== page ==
AS&T Article Highlight

AS&T Article Highlight

By Benjamin Murphy

“Why would apparent κ linearly change with O/C?
Assessing the role of volatility, solubility, and surface
activity of organic aerosols”

Shunsuke Nakao

https://doi.org/10.1080/02786826.2017.1352082

 

Computational models continue to be fraught by the challenge of representing the vast number and complex behavior of organic compounds
present in the atmosphere. This complexity creates diffculties when
predicting impacts of organic particles and vapors on the formation and
properties of clouds. Nearly all large-scale models (and many laboratory-scale models) thus represent these compounds with a reduced set
of surrogate species chosen to reproduce the distribution of important
properties that govern atmospheric processing of organics (e.g. volatility, carbon number, the ratio of oxygen atoms to carbon atoms (O/C),
polarity, solubility, etc). However, it is often not clear how to connect
these properties to important microphysical phenomena. For example,
as Nakao points out in this study, studies have disagreed about the
degree of correlation between O/C and κ, a parameter that quantifes a
chemical component’s hygroscopicity and connects mixture information
to bulk cloud condensation nuclei (CCN) activity.
 


Nakao has laid out a straight-forward framework that links existing
organic aerosol theories (i.e. 2D-Volatility Basis Set) with parameterizations of organic solubility and fnally with κ-Köhler theory in order to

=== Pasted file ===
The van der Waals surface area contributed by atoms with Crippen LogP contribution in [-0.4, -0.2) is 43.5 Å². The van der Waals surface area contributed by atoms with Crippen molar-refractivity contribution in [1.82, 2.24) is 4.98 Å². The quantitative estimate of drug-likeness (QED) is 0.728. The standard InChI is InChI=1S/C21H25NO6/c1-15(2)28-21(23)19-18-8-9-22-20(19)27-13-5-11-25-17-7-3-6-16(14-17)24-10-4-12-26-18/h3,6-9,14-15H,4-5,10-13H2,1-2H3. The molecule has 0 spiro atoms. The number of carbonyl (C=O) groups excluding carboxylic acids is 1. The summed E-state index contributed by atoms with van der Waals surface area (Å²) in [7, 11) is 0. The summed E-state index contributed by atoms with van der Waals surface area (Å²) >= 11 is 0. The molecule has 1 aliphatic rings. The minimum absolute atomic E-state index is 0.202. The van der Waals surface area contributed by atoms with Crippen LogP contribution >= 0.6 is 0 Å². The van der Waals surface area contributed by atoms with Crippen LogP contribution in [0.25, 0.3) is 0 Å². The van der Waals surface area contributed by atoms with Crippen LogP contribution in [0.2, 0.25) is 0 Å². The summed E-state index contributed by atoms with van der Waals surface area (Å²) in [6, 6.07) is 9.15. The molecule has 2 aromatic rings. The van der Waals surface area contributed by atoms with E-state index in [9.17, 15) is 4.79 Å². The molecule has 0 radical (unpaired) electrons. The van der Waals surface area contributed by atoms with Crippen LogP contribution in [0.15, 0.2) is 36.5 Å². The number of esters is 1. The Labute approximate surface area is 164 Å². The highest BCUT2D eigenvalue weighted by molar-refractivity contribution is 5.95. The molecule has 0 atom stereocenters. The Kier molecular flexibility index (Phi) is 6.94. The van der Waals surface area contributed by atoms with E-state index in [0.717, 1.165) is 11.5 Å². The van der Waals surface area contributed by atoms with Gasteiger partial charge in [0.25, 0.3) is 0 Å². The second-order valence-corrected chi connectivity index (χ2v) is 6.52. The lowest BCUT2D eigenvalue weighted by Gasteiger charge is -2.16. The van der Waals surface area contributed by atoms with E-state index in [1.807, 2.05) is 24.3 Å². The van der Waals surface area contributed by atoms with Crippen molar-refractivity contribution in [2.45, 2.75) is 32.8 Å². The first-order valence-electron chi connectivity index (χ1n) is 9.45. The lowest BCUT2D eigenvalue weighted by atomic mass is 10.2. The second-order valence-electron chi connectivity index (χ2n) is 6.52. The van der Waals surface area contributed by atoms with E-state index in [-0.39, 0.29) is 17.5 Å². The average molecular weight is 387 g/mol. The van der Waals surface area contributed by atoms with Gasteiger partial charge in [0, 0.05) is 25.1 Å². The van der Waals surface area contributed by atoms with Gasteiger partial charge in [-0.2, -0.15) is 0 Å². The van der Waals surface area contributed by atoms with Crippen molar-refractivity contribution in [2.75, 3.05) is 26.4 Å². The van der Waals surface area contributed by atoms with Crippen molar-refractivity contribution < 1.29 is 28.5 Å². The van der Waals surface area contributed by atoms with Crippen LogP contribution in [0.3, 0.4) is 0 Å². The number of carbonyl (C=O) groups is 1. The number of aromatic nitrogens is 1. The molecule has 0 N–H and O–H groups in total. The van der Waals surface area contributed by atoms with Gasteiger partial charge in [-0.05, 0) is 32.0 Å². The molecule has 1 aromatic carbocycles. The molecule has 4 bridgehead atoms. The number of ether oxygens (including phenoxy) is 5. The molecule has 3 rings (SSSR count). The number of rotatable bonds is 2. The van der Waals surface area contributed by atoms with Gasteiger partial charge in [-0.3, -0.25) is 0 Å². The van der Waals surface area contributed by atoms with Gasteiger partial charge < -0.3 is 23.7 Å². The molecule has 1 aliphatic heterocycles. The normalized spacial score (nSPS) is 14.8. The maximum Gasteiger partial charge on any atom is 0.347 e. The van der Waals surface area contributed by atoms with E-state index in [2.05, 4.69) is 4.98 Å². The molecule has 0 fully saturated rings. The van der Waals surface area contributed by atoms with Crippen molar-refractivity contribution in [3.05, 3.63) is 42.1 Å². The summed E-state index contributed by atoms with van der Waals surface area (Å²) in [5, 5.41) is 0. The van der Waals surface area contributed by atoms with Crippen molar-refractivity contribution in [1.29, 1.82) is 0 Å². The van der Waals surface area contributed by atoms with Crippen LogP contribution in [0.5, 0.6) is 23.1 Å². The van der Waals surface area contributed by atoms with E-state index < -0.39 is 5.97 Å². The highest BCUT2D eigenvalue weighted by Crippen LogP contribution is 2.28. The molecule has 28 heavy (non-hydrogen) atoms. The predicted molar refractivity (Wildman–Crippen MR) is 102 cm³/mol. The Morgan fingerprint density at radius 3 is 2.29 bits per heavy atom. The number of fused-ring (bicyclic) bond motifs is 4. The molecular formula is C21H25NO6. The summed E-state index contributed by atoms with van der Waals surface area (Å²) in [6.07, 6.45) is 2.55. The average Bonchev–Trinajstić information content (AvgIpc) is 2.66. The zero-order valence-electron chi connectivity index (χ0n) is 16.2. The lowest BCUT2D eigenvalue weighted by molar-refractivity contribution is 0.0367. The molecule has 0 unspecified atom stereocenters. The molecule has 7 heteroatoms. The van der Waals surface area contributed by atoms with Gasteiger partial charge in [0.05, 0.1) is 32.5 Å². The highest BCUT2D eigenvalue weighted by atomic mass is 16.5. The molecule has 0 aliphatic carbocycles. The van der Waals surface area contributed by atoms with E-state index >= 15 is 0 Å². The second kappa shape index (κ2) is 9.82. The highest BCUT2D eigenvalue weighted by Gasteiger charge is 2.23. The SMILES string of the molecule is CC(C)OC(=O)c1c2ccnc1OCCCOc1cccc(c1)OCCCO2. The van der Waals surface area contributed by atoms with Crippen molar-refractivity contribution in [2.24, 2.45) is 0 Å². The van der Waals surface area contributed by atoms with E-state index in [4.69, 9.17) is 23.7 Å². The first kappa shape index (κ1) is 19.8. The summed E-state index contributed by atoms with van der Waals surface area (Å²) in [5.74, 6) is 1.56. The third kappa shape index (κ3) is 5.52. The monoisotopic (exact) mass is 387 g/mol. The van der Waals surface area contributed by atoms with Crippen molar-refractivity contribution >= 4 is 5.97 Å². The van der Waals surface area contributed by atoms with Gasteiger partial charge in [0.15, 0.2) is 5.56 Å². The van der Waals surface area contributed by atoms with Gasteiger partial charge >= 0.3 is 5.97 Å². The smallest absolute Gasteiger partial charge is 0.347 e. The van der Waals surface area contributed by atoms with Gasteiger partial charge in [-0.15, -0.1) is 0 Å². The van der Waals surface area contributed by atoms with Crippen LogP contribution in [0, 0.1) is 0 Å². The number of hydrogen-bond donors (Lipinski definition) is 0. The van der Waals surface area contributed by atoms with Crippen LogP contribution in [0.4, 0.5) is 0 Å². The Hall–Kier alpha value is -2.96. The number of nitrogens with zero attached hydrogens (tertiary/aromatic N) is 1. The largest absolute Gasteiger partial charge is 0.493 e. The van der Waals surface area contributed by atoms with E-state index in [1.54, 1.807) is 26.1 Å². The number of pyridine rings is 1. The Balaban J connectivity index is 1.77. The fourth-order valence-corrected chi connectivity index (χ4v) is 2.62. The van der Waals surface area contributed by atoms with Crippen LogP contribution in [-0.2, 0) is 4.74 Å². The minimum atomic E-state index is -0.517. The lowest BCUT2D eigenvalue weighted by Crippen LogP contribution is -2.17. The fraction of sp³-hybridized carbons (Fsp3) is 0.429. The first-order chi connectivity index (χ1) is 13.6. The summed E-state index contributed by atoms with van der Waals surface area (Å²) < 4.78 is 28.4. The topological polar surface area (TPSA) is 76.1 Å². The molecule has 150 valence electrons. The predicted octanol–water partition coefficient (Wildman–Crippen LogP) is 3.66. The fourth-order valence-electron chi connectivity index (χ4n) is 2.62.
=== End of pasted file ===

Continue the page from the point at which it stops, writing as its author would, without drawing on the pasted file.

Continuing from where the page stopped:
calculate bulk CCN activity. Importantly, this comprehensive approach
accounts for the effects of both solubility and molecular size simultaneously on bulk mixture behavior. The author uses an example population
of compounds, in this case they are laboratory-observed oxidation products of α-pinene ozonolysis, in order to demonstrate why models should
utilize distributions of properties like O/C and volatility when parameterizing κ, rather than relying on averaged estimates.

 

Figure 2. Simulation results of α-pinene SOA without inorganic seed. The 2D-VBS distribution is taken
from Donahue et al. (2012). Ddry = 100 nm. (a) Distribution of organic aerosol volume in terms of O/C
and logC*. The solid lines correspond to intrinsic κ. The dotted lines correspond to volume-based
solubility C.

 

He is also able to report a practical upper-limit on κ values associated
with organics equal to 0.3, given the relevant volatility and O/C values
observed in the ambient.

 

The study further explores the impact of surface activity, accounting for
both depletion of bulk-phase solute concentration and surface tension
depression. Because relationships between properties describing surface activity and molecular properties like volatility and O/C are lacking,
1000 simulations are performed using plausible ranges for parameters
describing surface activity. The study fnds that the solute and surface
tension effects generally counter-balance each other if one assumes the
compounds are all highly soluble. The author points out though, that
more studies are needed to constrain the behavior of mixtures with surface-active, slightly soluble compounds as the undissolved portion may
enter the bulk to replace the molecules that partition to the surface, and
thus replenish the depleted solute.

 

Finally, Nakao predicts κ as a function of O/C using several atmospherically relevant mixtures of organic compounds from previous literature.
The analysis reproduces the generally linear relationship between κ and
O/C found in several studies, but is also able to explain observations
where does not seem to vary with O/C or decreases when ambient particles are heated in a thermodenuder. The framework Nakao has put forth
resolves a number of mysteries, misunderstandings, and missing pieces
in the literature involving organic aerosol and cloud interactions. It has
the potential to be a crucial asset to coupled chemistry-meteorological
models in the future, and enable evaluation of lumped distributions (e.g.
2D-VBS, etc) using κ measurements.

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